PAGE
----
Members of an Indonesian police elite anti-terror unit board a bus to be deployed to the site where an explosion went off near a massive mine operated by Freeport-McMoRan Copper & Gold Inc. in Timika, Papua province, Indonesia, Friday, Sept. 12, 2008. Two suspected bombs went off early Friday near the mining facilities, police said. No one was injured and there was little damage. (AP Photo/Andreas Marianno M.)
JAKARTA, Indonesia (AP) – Two small bombs exploded early Friday on a road leading to a massive copper and gold mine in eastern Indonesia and a third unexploded mortar was found nearby, police said. No one was injured and there was little damage.
The near-simultaneous explosions near the mine operated by Freeport-McMoRan Copper & Gold Inc. targeted a bridge and a nearby security post 10 miles from the Grasberg mine in Papua province, said PT Freeport Indonesia spokesman Mindo Pangaribuan.
He refused to elaborate until a police investigation was complete. “We can only say that the incident did not disturb our operations,” he said. “Things are running normally.”
Papua is home to separatist rebels who have long denounced the mine as a symbol of Jakarta’s rule over the region and were blamed for a 2004 attack on the same road that left two Americans dead. Indonesian security forces hired by Freeport were initially suspected of taking part in those killings to extort higher protection payments from the New Orleans-based company.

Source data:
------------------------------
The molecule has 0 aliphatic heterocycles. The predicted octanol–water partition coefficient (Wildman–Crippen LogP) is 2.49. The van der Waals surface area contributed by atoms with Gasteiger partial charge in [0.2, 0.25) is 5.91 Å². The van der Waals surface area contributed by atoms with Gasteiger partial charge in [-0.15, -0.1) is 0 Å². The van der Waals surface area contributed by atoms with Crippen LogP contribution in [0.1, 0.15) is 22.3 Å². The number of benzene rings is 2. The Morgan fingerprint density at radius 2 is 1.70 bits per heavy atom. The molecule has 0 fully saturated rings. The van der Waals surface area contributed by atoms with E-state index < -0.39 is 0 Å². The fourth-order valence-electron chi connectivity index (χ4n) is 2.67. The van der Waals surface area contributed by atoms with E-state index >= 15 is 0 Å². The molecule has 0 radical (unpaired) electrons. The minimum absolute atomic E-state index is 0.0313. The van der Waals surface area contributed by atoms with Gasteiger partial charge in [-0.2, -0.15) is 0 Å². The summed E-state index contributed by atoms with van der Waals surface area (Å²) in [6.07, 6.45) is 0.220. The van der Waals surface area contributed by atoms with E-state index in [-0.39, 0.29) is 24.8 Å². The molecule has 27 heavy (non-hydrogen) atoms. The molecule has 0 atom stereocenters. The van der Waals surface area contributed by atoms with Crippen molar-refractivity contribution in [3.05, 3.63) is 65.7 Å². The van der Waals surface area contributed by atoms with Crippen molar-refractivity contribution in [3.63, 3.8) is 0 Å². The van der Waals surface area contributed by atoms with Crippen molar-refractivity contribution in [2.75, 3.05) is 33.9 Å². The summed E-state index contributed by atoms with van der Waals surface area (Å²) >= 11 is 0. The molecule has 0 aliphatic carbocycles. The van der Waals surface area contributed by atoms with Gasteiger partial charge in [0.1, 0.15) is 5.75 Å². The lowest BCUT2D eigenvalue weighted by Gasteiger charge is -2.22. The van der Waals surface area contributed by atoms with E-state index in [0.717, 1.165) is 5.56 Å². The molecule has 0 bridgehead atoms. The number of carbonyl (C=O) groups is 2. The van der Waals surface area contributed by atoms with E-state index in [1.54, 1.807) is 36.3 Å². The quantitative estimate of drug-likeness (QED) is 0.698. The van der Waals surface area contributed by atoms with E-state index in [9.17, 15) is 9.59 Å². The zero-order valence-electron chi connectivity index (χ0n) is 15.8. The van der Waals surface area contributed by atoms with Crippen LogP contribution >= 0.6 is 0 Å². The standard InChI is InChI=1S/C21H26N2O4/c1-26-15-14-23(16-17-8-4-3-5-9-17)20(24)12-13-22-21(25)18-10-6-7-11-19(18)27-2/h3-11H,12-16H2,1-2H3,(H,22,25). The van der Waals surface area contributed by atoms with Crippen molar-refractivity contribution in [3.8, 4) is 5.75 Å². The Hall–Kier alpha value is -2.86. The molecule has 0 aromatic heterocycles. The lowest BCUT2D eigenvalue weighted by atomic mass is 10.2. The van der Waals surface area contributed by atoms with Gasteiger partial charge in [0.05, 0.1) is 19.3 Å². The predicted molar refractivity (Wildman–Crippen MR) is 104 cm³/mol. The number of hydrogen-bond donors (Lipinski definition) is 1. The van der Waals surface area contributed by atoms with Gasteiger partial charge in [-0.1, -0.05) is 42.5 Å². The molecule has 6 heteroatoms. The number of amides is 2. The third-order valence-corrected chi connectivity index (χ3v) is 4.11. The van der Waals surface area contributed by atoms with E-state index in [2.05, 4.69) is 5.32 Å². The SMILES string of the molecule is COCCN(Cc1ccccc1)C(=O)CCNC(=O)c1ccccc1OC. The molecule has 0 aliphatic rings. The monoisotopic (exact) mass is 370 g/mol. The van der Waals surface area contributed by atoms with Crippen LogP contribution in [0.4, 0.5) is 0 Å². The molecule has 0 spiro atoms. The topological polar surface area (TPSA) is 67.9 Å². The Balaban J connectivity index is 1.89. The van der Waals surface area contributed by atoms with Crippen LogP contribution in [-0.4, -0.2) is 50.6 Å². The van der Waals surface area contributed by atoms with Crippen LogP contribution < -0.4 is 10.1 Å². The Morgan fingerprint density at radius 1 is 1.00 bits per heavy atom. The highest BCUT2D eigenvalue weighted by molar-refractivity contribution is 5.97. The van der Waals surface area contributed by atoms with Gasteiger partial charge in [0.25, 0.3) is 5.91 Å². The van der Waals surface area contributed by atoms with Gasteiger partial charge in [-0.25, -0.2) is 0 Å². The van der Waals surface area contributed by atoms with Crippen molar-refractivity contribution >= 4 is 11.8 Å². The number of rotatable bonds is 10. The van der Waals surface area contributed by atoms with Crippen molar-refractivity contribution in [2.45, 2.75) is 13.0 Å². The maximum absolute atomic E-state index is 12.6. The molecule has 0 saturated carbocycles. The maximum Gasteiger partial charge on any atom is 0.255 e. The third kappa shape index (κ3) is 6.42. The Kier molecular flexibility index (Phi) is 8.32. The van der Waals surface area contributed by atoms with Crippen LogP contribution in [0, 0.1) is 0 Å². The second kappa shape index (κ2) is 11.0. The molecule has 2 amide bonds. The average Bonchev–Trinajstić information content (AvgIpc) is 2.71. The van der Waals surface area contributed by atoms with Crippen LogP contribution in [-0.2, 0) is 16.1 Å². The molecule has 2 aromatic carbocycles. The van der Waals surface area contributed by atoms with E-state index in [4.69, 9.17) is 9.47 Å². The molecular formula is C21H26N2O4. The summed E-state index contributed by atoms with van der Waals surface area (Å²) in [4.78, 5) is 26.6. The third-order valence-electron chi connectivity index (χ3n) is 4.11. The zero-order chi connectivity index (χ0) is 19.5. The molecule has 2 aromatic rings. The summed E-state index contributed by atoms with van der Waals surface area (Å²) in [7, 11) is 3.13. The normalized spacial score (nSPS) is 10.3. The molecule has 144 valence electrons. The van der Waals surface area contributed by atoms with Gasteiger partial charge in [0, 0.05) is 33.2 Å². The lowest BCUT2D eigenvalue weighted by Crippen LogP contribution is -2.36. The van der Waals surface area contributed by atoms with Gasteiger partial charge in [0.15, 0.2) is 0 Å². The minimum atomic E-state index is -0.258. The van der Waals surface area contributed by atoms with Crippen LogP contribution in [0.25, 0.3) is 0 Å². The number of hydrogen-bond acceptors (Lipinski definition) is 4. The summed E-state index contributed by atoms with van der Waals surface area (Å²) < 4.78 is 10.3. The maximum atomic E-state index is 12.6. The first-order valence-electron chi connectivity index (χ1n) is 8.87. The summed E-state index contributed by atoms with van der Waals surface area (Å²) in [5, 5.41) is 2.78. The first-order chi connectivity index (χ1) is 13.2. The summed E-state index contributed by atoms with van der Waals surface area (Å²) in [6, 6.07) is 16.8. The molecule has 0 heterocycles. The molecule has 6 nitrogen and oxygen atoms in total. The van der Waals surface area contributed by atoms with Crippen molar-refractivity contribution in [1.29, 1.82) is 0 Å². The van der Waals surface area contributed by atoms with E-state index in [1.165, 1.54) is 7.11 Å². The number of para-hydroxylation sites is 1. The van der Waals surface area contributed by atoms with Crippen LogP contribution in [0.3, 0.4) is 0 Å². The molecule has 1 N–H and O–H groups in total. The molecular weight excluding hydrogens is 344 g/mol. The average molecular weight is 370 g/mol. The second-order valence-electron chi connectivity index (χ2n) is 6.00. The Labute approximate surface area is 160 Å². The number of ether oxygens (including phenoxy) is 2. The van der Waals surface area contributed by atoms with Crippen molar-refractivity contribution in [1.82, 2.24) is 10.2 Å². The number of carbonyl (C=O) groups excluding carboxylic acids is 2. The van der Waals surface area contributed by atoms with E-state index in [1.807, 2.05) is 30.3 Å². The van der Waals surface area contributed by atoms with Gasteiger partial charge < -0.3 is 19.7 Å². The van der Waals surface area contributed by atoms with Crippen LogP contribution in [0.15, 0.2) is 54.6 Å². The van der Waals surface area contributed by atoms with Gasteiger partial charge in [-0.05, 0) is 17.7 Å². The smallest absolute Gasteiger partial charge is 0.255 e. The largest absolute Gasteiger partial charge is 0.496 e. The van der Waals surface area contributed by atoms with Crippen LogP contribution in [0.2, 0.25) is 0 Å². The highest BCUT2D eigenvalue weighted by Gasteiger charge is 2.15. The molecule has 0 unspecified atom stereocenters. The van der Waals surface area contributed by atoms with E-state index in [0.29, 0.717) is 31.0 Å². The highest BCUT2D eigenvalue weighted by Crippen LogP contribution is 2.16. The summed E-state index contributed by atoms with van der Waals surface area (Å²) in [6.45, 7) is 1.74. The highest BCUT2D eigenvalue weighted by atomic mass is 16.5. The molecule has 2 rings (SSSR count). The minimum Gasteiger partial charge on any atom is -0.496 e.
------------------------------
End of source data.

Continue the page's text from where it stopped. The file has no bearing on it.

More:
“An unidentified group was trying to attack Freeport’s facilities,” said military Lt. Col. Tri Suseno, as more than a dozen members of the country’s elite anti-terrorism unit arrived, discovering a third unexploded mortar under a bridge.
Police chief Maj. Gen. Bagus Ekodanto said a little-known group calling itself the West Papua National Army had circulated pamphlets in recent days demanding the mine’s closure, but that it was not yet clear if the events were related.
“We’re still investigating,” he said.
The Grasberg mining complex is one of the world’s largest single producers of copper and gold, the company says on its Web site. It says that open-pit mining at the site began in 1990 and is expected to continue until mid-2015.
The mine has seen violent worker protests in the past, and environmental groups accuse the company of alleged pollution and stripping the desperately poor province of its natural resources.
Indonesia tightly controls journalists’ access to the province and Freeport routinely turns down requests to visit the sprawling mine.